Barbara Leaf downplays reports of imminent Saudi-Israeli normalization

‘There’s a lot of misreporting and a lot of hyperventilation in the press, a lot of excitable rumint, I would say, in the press, especially in the Israeli press,’ the top Mideast diplomat said


Barbara Leaf, U.S. assistant secretary of state for Near Eastern Affairs, speaks to reporters at a media roundtable in Kuwait City on October 19, 2022.

Barbara Leaf, the assistant secretary of state for Near Eastern Affairs, downplayed recent reports indicating that Israel and Saudi Arabia are close to reaching a normalization agreement.

“There’s a lot of misreporting and a lot of hyperventilation in the press, a lot of excitable rumint, I would say, in the press, especially in the Israeli press. They’re just electric with the idea that Saudi Arabia might take that step,” Leaf told a Senate Foreign Relations subcommittee on Wednesday. 

Saudi-Israeli normalization “is an end goal for us” and “it’s fair to say the crown prince [of Saudi Arabia] has been very candid… that that is very much on his mind,” Leaf added, referring to Saudi Prime Minister Mohammed bin Salman.

Leaf noted that “we also see plenty of space to get things done” in expanding connections between the two nations short of full normalization. Axios reported last month that the Biden administration is seeking full normalization by the end of the year.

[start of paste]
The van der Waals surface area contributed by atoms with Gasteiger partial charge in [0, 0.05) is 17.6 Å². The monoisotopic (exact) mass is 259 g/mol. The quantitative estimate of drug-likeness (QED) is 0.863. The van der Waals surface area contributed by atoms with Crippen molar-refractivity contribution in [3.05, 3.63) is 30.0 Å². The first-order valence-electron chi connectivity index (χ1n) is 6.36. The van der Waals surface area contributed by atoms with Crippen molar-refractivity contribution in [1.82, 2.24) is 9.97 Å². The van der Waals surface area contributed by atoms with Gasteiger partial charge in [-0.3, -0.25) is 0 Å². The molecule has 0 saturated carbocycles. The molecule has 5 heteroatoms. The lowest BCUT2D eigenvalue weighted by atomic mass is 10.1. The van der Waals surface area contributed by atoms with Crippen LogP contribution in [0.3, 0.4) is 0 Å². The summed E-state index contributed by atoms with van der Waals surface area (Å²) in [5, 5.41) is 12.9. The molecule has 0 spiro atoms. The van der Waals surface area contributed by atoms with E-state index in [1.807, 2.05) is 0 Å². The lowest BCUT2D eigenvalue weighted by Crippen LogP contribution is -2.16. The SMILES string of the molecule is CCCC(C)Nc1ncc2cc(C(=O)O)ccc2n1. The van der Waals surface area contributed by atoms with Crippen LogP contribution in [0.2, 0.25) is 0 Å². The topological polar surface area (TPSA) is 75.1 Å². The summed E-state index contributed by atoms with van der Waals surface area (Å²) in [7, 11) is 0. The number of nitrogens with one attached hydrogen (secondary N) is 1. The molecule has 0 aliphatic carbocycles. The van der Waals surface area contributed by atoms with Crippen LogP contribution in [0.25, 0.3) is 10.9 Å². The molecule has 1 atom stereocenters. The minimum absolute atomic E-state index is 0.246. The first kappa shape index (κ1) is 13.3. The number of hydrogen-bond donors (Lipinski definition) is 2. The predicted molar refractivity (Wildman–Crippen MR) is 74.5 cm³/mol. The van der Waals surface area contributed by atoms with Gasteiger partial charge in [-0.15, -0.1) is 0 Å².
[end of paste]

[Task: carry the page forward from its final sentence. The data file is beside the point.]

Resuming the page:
Leaf had been questioned on the subject by Sen. Chris Murphy (D-CT), the chair of the Middle East, North Africa, South Asia, and Central Asia subcommittee, who has also been one of the most vocal critics of Saudi Arabia in Congress because of its human rights record and has sought on multiple occasions to cut off U.S. weapons sales to Riyadh.

Murphy called a potential normalization agreement “a pivotal and immensely positive development” and said the U.S. “should be actively engaged in trying to help make that happen.” But he sought assurances that security guarantees to Saudi Arabia — which the kingdom has reportedly demanded — would require Senate ratification.

Leaf responded that “we’re very mindful of the right and left limits of what becomes a treaty versus something else.”

Several of Murphy’s Democratic colleagues in the House had expressed concerns to Jewish Insider last week about potential arms sales to and expanded nuclear cooperation with Saudi Arabia, some of the kingdom’s other reported demands.

Earlier in the hearing, Sen. Ben Cardin (D-MD) pressed Leaf on why the administration’s 2024 budget request did not include more specific funding requests related to expanding the Abraham Accords.

Leaf responded that many of the projects that have come out of the Accords do not require direct U.S. funding, but noted that the administration has also requested $90 million for a Middle East and North Africa Opportunity Fund, which she said could be tapped for seed money for Accords-related projects. 

“We have a lot… going on in the diplomatic space that isn’t yet visible, frankly,” she added.

Sen. Chris Van Hollen (D-MD), a critic of Israeli policy, raised a recent Washington Post report on “extrajudicial killings” by Israeli agents during a March raid in Jenin in the West Bank. Van Hollen alluded to the prospect of restricting U.S. aid to Israel, asking whether the unit involved in the incident had been investigated for under the Leahy Law, which bars aid to foreign security force units involved in gross violations of human rights. Leaf said she did not have that information offhand. Van Hollen requested a full list of all Israeli units investigated under the Leahy Law.